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Permanent fund proposal gets another chance

Copyright © 2020 Albuquerque Journal

SANTA FE – A plan to take more money from New Mexico’s largest permanent fund to expand early childhood programs has been resuscitated at the Roundhouse.

Just two days after the measure stalled in the Senate Rules Committee because several senators left before a vote could be taken, a scaled-back version won the panel’s approval Monday.

The committee voted 6-2 to advance the proposal, with several former skeptics voting in support of the revised measure.

“We need to do something, because what we’re doing is not working,” said Sen. Clemente Sanchez, a Grants Democrat, who voted in favor of the measure.

However, the proposed constitutional amendment, House Joint Resolution 1, advanced only after backers agreed to two changes aimed at reducing its fiscal impact.

One change would reduce the proposed increase in the annual distribution rate from the Land Grant Permanent Fund from 1 percentage point to 0.5 percentage point. The rate is currently set at 5% of the fund’s average value over a five-year period.

That revision would reduce the amount generated for home visiting and other early childhood programs, which had initially been pegged at $180 million a year.

Meanwhile, the other change would block the higher distribution rate if the fund’s total value dipped below $17 billion. It was valued at $19.7 billion earlier this year.

Backers of the idea have been trying for about a decade to get it passed, but despite winning approval in the House, they have been repeatedly stymied in the Senate.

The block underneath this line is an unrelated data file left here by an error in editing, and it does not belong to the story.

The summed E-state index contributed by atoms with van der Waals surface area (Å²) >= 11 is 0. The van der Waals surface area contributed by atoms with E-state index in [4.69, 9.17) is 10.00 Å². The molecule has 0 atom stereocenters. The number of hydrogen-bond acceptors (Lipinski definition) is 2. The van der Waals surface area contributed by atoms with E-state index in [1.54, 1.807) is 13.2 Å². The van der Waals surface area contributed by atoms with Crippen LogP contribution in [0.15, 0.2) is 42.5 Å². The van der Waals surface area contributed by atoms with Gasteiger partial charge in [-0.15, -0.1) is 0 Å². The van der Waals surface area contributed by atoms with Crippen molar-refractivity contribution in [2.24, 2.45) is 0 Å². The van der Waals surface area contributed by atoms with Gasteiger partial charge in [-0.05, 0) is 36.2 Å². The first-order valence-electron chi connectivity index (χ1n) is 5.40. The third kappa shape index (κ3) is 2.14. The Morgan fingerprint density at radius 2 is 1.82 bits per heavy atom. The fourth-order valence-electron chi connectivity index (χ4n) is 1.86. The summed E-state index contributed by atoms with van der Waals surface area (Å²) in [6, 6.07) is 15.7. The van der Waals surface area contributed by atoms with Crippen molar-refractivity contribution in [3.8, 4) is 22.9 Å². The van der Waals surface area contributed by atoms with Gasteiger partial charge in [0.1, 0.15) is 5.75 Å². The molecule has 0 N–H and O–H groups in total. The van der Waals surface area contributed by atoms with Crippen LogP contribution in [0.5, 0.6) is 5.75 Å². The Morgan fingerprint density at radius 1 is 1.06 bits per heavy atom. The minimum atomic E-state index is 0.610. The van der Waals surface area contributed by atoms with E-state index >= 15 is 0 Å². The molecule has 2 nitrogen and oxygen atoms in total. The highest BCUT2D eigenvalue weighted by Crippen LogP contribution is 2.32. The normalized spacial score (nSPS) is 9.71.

“It’s imperative that these funds be made available as we build a world-class early childhood educational system,” said Rep. Antonio “Moe” Maestas, D-Albuquerque, one of the measure’s sponsors.

Despite Monday’s vote, the measure still faces tough sledding to win final approval before the 30-day session ends at noon Thursday.

It now advances to the Senate Finance Committee, where it has died in some previous years. If passed there, the measure would still have to win approval on the Senate floor and then be accepted by the full House before adjournment.

Lawmakers have already sent a separate early childhood funding bill to Gov. Michelle Lujan Grisham for final approval that would use some of New Mexico’s budget surplus to pay for prekindergarten, home visiting and other programs through a recently established state agency.

That measure, House Bill 83, calls for $20 million to be appropriated from the fund during the 2022 budget year – and larger amounts in future years. It’s expected to be signed into law in the coming days.

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